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Trace-based Just-in-Time Type Specialization for Dynamic Languages

Trace-based Just-in-Time Type Specialization for Dynamic Languages

Dynamic languages such as JavaScript are more difficult to com- pile than statically typed ones. Since no concrete type information is available, traditional compilers need to emit generic code that can handle all possible type combinations at runtime. We present an al- ternative compilation technique for dynamically-typed languages that identifies frequently executed loop traces at run-time and then generates machine code on the fly that is specialized for the ac- tual dynamic types occurring on each path through the loop. Our method provides cheap inter-procedural type specialization, and an elegant and efficient way of incrementally compiling lazily discov- ered alternative paths through nested loops. We have implemented a dynamic compiler for JavaScript based on our technique and we have measured speedups of 10x and more for certain benchmark programs.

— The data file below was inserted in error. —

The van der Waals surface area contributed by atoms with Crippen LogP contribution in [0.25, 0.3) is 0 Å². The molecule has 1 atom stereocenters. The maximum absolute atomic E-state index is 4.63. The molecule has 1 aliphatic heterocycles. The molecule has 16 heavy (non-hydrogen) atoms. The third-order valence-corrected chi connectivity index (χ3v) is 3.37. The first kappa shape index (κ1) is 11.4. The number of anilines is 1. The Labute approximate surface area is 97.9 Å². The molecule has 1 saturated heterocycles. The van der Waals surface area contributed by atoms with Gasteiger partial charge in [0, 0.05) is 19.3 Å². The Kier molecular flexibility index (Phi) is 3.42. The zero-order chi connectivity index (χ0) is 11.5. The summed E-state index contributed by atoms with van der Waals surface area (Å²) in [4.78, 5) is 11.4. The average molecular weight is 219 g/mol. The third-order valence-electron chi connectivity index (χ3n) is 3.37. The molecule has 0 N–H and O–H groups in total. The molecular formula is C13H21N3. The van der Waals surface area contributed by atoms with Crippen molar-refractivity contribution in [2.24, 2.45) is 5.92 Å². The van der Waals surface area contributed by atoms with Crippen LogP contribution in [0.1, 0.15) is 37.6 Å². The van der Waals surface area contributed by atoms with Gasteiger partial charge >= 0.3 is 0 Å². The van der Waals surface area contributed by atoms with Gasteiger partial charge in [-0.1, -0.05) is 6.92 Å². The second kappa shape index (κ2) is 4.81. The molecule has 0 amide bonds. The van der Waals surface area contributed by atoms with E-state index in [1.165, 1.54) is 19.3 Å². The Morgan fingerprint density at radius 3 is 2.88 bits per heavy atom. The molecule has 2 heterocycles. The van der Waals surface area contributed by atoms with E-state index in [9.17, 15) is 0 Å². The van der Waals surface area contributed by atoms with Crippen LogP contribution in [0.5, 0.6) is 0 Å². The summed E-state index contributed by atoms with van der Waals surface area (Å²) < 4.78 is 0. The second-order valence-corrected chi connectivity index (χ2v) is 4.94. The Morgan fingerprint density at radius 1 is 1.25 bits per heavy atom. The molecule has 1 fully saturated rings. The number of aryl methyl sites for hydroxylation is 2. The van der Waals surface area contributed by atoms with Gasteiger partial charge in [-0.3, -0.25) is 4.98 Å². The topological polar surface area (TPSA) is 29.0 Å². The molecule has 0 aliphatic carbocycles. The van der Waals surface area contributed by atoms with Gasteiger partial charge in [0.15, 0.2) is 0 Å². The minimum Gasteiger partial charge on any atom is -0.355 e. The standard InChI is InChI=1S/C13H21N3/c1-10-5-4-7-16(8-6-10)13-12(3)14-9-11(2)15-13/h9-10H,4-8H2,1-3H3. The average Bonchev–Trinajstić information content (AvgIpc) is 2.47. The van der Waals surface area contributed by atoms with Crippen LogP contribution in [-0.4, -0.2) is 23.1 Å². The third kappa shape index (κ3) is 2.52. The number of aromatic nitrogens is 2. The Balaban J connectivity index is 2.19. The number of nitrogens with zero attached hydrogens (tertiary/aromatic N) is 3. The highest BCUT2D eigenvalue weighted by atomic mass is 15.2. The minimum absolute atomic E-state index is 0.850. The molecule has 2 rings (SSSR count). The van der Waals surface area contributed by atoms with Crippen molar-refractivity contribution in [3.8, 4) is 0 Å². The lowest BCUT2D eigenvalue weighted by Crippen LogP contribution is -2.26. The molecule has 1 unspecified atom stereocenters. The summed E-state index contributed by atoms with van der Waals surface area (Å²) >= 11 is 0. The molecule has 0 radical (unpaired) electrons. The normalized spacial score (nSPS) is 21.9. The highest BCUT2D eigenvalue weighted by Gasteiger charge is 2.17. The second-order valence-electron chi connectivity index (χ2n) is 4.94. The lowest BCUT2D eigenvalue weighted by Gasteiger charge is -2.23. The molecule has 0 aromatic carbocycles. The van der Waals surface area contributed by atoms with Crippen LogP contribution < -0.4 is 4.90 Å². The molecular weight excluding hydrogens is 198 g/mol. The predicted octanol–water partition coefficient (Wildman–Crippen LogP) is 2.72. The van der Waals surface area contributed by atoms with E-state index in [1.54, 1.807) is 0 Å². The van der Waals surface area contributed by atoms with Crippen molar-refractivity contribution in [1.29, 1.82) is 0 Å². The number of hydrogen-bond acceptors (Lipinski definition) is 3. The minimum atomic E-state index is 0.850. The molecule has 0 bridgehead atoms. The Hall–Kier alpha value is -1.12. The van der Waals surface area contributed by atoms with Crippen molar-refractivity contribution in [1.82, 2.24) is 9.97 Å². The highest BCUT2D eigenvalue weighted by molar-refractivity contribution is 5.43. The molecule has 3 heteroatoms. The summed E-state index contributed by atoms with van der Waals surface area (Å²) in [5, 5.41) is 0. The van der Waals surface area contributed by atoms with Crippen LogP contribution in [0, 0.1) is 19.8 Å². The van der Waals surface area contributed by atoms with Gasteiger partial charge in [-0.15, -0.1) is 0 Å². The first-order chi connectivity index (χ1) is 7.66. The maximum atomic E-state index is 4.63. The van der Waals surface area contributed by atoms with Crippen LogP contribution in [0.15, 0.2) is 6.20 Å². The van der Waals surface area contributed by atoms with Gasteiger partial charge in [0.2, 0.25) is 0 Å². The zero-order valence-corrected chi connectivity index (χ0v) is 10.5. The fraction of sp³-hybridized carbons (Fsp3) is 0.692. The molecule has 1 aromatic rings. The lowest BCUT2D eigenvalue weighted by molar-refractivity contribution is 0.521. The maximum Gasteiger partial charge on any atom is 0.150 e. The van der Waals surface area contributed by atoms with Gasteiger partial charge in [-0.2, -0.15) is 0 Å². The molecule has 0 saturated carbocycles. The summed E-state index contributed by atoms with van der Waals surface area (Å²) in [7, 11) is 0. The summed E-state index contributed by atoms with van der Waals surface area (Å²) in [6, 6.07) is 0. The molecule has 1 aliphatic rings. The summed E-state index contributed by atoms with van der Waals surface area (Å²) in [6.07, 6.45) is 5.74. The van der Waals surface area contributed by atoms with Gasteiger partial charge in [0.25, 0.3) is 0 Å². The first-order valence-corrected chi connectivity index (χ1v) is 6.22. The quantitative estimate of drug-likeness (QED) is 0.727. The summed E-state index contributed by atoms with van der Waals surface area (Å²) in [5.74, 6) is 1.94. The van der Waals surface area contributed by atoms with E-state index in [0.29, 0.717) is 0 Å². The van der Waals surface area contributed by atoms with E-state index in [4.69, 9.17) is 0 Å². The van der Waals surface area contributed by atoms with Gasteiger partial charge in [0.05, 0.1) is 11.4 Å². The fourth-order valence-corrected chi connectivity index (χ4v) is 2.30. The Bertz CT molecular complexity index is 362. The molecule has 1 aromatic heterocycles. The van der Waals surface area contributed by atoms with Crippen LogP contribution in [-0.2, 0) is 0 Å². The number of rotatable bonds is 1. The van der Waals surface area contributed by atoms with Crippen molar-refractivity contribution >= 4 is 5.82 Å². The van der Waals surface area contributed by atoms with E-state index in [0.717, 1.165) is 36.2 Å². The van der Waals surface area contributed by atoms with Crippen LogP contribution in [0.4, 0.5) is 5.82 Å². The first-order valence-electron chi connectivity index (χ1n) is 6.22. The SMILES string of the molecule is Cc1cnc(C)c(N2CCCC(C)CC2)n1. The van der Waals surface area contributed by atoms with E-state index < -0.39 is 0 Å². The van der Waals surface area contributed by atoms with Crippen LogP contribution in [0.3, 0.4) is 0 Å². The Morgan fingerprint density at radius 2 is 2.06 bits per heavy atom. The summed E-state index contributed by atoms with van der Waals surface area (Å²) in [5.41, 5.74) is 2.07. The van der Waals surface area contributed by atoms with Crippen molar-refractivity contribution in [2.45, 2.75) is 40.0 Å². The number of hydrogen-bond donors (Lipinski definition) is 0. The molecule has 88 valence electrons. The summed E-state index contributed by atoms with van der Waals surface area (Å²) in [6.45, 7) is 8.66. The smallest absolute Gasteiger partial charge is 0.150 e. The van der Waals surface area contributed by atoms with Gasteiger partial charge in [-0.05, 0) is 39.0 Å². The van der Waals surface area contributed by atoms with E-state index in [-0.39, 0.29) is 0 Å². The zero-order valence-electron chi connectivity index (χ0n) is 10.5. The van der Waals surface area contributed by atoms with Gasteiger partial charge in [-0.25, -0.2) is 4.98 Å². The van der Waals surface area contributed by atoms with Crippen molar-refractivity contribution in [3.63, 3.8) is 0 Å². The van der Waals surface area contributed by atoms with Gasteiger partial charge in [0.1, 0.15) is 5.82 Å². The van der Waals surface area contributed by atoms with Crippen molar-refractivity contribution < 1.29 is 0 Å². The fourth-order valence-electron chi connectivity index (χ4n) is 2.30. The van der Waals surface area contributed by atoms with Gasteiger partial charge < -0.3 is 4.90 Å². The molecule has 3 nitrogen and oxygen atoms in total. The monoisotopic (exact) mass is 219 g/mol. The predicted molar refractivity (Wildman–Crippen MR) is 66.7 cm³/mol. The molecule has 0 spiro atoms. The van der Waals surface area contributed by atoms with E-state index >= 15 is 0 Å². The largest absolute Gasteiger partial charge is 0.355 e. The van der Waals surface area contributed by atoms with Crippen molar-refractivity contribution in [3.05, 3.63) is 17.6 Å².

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Practical Dynamic Grammars for Dynamic Languages

Practical Dynamic Grammars for Dynamic Languages

In Table 1 we list the average throughput of different Small- talk parsers producing an identical AST. The hand-written recursive descent parser is a clear winner, being almost 5 times as fast as the other two parsers. We expected the LALR parser [4] to perform better, given the sophisticated opti- mization algorithms implemented in this compiler-compiler. Profiling the parsers reveals that the LALR parser spends most of its time looking up, decoding and dispatching values from its tables. PetitParser on the other hand shows a deep nesting of message sends, something a dynamic language language like Smalltalk can do very efficiently.
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Compiling dynamic languages via statically typed functional languages

Compiling dynamic languages via statically typed functional languages

Unlike Jython, our implementation primarily aims to achieve high performance (Section 8.4). • IronPython is a Python implementation for Microsoft's .NET infrastructure [20]. It compile[r]

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Compiler and runtime techniques for optimizing dynamic scripting languages

Compiler and runtime techniques for optimizing dynamic scripting languages